WASHINGTON — The Supreme Court refused Monday to review a challenge of police powers in car searches, the latest post-Sept. 11 example of the justices’ siding with law enforcement in a privacy case.
The case, while not related directly to the government’s war against terror, raised questions about police authority, which has come under increased scrutiny. Federal judges are also being asked in other cases to decide whether national security justifies curbing previously recognized civil freedoms.
The case that justices turned down Monday involved police searching a vehicle without a warrant after the driver failed to produce proper identification or proof of ownership.
Justices had been asked to overturn a California ruling that expanded police powers and allowed the searches. They declined, without comment.
The case involved people whose cars were searched after they failed to give officers their driver’s licenses and car registrations. Officers decided to search for registration and found drugs.
The state court said warrantless searches were allowed wherever documents “reasonably may be expected to be found.” Previously, authorities were allowed to search a car’s sun visor and glove compartment for identification papers without a warrant.
Government search powers and related authority issues before the Supreme Court have received increased attention since the terrorist attacks.
Louisiana State University law professor John Baker said some judges may be influenced by current events.
“The careful judges and lawyers are aware of the climate we’re in, but they’re not going to give in to panic on either side,” he said.
Since Sept. 11, 2001, the Supreme Court has ruled that police can question passengers on buses and trains and search for evidence without letting them know they can refuse.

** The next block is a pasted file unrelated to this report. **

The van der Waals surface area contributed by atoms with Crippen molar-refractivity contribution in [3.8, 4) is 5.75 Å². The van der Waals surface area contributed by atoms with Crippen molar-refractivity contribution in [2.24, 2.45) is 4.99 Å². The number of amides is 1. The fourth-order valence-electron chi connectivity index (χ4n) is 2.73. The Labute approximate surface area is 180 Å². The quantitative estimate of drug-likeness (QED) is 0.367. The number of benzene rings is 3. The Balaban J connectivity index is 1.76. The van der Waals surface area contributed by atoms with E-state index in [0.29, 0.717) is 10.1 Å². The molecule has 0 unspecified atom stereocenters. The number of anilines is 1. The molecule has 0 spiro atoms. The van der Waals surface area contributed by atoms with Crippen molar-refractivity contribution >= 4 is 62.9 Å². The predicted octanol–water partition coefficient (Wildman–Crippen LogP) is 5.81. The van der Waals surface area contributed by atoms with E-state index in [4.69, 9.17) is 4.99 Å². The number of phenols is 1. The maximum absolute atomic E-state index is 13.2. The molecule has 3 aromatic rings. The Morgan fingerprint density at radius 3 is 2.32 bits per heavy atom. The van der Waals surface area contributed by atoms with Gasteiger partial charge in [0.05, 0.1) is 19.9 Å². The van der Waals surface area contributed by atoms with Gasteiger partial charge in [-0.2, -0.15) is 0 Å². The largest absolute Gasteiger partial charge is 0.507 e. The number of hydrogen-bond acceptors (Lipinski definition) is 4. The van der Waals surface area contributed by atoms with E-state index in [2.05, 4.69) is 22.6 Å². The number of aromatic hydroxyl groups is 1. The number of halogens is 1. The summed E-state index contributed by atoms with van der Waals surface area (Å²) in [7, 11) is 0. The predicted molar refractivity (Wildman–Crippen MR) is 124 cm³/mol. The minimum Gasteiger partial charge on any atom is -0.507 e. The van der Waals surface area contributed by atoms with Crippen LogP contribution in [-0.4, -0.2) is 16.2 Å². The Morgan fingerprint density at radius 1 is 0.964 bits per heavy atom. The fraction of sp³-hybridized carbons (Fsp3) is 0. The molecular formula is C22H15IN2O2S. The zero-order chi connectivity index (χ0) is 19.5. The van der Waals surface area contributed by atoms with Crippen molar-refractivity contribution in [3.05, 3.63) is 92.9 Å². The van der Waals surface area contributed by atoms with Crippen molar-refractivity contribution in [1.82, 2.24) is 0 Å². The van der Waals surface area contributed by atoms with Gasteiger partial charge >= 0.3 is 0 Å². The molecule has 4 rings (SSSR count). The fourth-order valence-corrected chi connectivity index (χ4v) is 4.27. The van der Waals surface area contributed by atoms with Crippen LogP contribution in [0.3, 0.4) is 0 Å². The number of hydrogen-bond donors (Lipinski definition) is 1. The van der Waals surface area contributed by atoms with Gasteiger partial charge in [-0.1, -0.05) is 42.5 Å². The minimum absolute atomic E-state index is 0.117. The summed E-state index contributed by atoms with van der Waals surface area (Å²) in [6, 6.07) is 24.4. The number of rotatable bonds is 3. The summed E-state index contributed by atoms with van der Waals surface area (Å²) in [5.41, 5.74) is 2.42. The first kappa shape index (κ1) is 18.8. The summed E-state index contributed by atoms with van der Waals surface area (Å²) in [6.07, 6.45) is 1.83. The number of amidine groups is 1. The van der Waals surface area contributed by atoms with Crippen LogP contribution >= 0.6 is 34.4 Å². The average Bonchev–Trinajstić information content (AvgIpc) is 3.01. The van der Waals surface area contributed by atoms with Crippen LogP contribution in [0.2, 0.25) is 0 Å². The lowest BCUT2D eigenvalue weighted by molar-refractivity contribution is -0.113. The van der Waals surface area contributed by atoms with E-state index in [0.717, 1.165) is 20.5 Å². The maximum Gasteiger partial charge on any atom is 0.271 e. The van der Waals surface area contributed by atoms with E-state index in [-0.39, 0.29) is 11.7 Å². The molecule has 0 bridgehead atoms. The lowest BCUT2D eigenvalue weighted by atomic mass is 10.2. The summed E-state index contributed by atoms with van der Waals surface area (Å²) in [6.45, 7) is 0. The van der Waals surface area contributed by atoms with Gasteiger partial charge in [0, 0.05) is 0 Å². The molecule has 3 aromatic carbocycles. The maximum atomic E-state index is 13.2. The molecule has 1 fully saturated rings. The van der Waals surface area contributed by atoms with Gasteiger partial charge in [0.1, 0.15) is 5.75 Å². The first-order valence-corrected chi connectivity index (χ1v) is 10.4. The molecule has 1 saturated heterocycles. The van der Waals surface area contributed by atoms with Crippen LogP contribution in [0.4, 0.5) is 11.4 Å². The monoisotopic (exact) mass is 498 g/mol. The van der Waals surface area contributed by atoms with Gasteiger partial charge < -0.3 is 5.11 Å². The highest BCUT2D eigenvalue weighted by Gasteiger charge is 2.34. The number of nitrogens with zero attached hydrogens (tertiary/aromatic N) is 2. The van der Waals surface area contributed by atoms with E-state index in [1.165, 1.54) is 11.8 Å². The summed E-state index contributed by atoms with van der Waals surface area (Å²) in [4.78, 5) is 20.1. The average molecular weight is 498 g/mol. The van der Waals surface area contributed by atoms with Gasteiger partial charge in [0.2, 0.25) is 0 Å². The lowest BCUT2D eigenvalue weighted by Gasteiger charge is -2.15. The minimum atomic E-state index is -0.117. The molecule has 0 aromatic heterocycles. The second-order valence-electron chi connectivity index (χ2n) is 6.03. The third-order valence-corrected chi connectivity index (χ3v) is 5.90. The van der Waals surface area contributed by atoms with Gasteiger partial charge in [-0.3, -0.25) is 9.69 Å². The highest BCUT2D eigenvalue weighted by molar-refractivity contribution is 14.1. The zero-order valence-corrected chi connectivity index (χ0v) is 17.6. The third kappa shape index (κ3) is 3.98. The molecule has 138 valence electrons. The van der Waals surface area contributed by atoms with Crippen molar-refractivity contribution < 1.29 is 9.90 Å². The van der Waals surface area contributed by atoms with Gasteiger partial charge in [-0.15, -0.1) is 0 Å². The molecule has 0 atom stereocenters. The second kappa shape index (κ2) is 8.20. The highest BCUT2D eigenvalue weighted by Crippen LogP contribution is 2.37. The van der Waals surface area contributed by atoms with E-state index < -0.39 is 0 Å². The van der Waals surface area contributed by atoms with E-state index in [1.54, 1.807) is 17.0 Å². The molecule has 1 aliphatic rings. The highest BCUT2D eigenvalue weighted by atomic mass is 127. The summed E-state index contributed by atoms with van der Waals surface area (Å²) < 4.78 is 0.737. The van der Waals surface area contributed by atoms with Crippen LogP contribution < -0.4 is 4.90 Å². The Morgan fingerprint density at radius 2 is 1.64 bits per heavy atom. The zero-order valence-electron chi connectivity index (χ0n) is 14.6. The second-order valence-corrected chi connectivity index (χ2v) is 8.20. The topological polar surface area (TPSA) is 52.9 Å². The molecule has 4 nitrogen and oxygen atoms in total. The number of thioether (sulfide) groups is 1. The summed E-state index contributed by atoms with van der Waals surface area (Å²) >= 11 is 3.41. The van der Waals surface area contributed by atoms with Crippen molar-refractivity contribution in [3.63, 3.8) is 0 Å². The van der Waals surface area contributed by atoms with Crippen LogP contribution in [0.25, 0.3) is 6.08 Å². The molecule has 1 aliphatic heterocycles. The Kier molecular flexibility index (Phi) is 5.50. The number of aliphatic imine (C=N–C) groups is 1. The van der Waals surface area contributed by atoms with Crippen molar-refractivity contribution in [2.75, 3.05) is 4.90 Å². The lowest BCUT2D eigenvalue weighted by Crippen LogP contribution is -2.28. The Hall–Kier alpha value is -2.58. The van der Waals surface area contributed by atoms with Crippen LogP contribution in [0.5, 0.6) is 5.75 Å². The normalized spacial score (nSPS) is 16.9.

Justices also ruled that officers can go into the homes of people on probation to search for evidence of new crimes without always getting warrants.
They also agreed to review a ruling that questions the way the government catches and charges suspected drug dealers and terrorists.
National security fears also motivated legal challenges waiting on federal court dockets elsewhere.
“It’s a part of a general trend in the Supreme Court and lower federal courts to chip away, sometimes with a big ax and a big whack, at what were 10 to 15 years ago clearly established privacy rights that had support across the political spectrum,” said David Kairys, who teaches constitutional law at Temple University.
Ron Right, a criminal law professor at Wake Forest University, warned against reading too much into Monday’s Supreme Court action in the police search case. The Supreme Court gets thousands of petitions each year and reviews about 80, he pointed out.
“They have all sorts of reasons to say no,” he said.
He acknowledged, however, that “in these times, civil liberties groups and others are especially alert to find signs that the government is overreaching when it investigates, so I think their antennae are up, and I think they are looking at courts for signs.”
The cases are Arturo D. v. California, 01-9812, and Hinger v. California, 01-10107.
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